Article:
The attribution region probabilities are also robust over Γ. Based on time period a, the posterior probabilities of 𝒜 lie within a range of zero to 0.3, suggesting no ability to attribute a climate change signal to anthropogenic forcing. For time period b, the attribution probabilities may fall slightly above 0.5 depending on prior parameter specification on Γ. The range over which the posterior probability of 𝒜 may fall is tight for periods c and d as well, being (0.8, 0.92) and (0.45, 0.95) respectively. These ranges are constant across p and are thus not shown in Fig. 5. Hence our conclusion that the data most resemble the component of the posterior distribution corresponding to anthropogenic forcing is reasonable over this range of prior distributions. The larger range, (0.45, 0.95), on the last time period is a consequence of the large estimated signal, â = 0.22, actually being greater than the upper bound on μA used to define Γ. Since these data do intuitively support strong projection onto our fingerprint, we still consider this good evidence for attribution. In fact, had both our range for μA been more conservative and our definition of 𝒜 been larger to include large a, the resulting probabilities of 𝒜 would be much greater. (Recall that such increases are actually in accord with our prior beliefs, though we did not vary the prior on a with the time period considered.)
a. An alternate fingerprint
We performed an analogous analysis using the CO2 fingerprint (see Fig. 6) developed in Santer et al. (1995). This fingerprint uses the GRANTOUR/CCM1 experimental configuration (Taylor and Penner 1994). Table 3 presents the GLS estimates â of a and associated standard deviations σ for the time periods a–d. Note that these results are similar to those based on our CSM fingerprint, except that the estimated amplitudes for the Santer et al. fingerprint are consistently smaller. However, recall our earlier alert that amplitudes and fingerprints should be viewed as arising in pairs. This means that we should redefine our basic prior, class of priors, and detection and attribution regions for use in analyzing the Santer et al. fingerprint. One option is to repeat the batching ideas used earlier. A second option is to view the adjustments needed as a problem of standardization to place each fingerprint on a common scale for a fair comparison. We chose the second option.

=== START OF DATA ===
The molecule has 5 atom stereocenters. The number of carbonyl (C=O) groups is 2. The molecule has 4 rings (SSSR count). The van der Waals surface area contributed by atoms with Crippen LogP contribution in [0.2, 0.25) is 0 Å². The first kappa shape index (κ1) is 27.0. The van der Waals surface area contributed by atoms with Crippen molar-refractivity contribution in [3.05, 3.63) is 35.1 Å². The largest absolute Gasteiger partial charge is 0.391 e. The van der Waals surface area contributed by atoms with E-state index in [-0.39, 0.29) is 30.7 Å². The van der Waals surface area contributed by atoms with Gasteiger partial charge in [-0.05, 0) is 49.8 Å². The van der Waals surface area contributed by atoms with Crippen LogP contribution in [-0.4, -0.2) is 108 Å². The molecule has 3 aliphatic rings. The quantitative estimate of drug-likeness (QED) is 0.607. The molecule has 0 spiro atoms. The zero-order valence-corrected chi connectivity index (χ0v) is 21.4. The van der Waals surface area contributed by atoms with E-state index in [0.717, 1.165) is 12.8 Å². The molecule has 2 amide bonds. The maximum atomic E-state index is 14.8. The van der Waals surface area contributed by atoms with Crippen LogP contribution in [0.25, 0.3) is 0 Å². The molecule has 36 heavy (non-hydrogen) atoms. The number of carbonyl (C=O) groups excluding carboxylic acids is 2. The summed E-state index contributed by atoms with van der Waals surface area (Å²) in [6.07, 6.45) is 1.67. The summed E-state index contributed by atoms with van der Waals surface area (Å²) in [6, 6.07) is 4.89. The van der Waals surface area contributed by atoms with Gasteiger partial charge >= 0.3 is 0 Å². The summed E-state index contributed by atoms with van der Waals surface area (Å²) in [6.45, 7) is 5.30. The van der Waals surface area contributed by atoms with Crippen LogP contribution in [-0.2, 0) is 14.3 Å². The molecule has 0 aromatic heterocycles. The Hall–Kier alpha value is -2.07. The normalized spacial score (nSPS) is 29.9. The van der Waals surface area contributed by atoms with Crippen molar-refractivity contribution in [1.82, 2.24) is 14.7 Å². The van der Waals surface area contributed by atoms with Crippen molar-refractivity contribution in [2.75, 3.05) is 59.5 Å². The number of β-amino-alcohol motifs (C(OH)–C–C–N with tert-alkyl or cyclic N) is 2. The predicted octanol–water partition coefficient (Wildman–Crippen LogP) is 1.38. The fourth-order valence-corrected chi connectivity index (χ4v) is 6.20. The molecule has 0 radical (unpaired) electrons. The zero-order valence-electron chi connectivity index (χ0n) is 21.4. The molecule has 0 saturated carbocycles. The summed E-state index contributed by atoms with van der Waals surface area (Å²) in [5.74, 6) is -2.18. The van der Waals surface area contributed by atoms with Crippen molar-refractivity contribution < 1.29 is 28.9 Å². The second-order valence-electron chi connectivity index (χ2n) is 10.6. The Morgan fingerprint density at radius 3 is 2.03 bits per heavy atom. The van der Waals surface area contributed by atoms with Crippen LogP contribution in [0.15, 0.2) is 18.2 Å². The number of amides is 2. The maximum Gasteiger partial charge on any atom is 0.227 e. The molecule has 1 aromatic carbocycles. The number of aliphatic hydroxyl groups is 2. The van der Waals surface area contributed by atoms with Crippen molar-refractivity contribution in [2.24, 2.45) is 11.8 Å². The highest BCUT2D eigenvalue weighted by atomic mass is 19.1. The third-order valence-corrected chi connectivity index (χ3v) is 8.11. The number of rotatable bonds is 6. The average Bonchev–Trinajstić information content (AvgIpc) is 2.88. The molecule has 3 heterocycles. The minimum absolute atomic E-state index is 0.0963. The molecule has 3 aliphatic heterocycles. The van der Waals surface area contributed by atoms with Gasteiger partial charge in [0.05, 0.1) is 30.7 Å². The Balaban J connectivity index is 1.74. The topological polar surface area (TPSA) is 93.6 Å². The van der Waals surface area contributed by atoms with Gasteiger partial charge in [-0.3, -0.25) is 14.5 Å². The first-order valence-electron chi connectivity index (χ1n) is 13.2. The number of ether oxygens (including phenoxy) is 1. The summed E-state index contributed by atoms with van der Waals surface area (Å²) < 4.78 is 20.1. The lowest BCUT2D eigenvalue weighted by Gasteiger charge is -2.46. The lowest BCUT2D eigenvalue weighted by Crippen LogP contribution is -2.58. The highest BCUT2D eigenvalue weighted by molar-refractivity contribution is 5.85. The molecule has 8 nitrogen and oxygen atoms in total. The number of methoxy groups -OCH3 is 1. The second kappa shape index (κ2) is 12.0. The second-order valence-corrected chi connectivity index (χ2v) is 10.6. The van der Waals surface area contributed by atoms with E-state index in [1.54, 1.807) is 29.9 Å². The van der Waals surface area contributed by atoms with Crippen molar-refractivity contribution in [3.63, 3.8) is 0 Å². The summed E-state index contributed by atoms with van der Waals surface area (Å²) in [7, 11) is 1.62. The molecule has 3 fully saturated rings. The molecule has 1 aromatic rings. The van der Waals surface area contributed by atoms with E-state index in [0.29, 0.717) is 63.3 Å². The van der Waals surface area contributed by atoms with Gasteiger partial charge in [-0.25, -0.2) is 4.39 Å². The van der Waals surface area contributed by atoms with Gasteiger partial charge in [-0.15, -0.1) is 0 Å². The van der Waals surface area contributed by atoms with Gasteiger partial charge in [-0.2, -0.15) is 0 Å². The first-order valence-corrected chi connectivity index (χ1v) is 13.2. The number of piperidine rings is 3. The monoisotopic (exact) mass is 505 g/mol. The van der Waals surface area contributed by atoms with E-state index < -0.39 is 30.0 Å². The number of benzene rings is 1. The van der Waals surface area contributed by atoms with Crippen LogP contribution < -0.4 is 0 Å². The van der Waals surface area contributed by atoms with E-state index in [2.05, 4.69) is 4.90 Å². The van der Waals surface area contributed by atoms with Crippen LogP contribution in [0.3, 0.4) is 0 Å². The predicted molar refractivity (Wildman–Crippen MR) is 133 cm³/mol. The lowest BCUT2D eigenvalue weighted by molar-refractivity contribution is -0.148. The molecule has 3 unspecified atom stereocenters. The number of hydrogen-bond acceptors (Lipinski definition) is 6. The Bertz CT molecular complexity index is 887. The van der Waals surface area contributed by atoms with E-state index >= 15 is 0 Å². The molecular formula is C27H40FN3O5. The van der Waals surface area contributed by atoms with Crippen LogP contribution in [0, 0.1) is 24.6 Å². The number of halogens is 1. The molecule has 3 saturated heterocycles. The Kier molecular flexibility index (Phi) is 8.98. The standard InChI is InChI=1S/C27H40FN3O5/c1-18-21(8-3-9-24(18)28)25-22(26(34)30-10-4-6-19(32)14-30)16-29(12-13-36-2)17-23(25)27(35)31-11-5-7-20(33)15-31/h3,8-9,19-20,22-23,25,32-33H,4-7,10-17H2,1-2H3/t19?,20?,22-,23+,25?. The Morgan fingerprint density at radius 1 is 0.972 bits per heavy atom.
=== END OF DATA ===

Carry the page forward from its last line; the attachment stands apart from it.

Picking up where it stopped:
Let g denote our CSM fingerprint, w denote the Santer fingerprint, and ag and aw denote the corresponding amplitudes. We consider renormalization of the fingerprints by their L2 norms (sum of squared values): ‖g‖2 = 90 and ‖w‖2 = 100. Standardizing each fingerprint by the square root of its norm, we suggest that if we are to compare projections of the data
then we expect that aw ≈ 0.95 ag.
A simple transformation of the prior developed for ag takes us to a comparable prior for aw: namely, μA = (0.95)(0.17) = 0.162, τA = (0.95)(0.05) = 0.0475, and τ = (0.95)(0.02) = 0.019. Since this argument is quite ad hoc and leaves us less certain about where we anticipate aw to be, we thought it reasonable to use a larger class of priors for a robust Bayesian analysis: namely, we assumed that Γw be generated by the ranges μA ∈ [0.13, 0.21] and τA ∈ [0.05, 0.08]. (Compare these with μA ∈ [0.15, 0.19] and τA ∈ [0.05, 0.07] used for our fingerprint.)